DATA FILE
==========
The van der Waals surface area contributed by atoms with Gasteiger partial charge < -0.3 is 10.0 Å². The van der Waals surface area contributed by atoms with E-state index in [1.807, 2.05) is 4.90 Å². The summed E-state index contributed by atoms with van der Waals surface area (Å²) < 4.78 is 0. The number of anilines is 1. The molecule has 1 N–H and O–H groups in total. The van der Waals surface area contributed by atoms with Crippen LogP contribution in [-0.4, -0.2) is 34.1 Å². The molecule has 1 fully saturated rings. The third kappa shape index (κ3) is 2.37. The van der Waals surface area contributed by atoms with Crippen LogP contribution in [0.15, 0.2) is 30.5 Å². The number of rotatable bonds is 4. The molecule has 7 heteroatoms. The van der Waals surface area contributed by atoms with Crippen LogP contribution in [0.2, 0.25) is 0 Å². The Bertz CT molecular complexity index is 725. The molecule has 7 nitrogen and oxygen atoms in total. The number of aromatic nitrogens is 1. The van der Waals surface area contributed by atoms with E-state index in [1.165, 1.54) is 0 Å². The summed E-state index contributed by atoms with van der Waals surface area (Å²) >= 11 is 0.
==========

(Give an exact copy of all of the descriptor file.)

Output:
The van der Waals surface area contributed by atoms with Gasteiger partial charge < -0.3 is 10.0 Å². The van der Waals surface area contributed by atoms with E-state index in [1.807, 2.05) is 4.90 Å². The summed E-state index contributed by atoms with van der Waals surface area (Å²) < 4.78 is 0. The number of anilines is 1. The molecule has 1 N–H and O–H groups in total. The van der Waals surface area contributed by atoms with Crippen LogP contribution in [-0.4, -0.2) is 34.1 Å². The molecule has 1 fully saturated rings. The third kappa shape index (κ3) is 2.37. The van der Waals surface area contributed by atoms with Crippen LogP contribution in [0.15, 0.2) is 30.5 Å². The number of rotatable bonds is 4. The molecule has 7 heteroatoms. The van der Waals surface area contributed by atoms with Crippen LogP contribution in [0.2, 0.25) is 0 Å². The Bertz CT molecular complexity index is 725. The molecule has 7 nitrogen and oxygen atoms in total. The number of aromatic nitrogens is 1. The van der Waals surface area contributed by atoms with E-state index in [1.165, 1.54) is 0 Å². The summed E-state index contributed by atoms with van der Waals surface area (Å²) >= 11 is 0.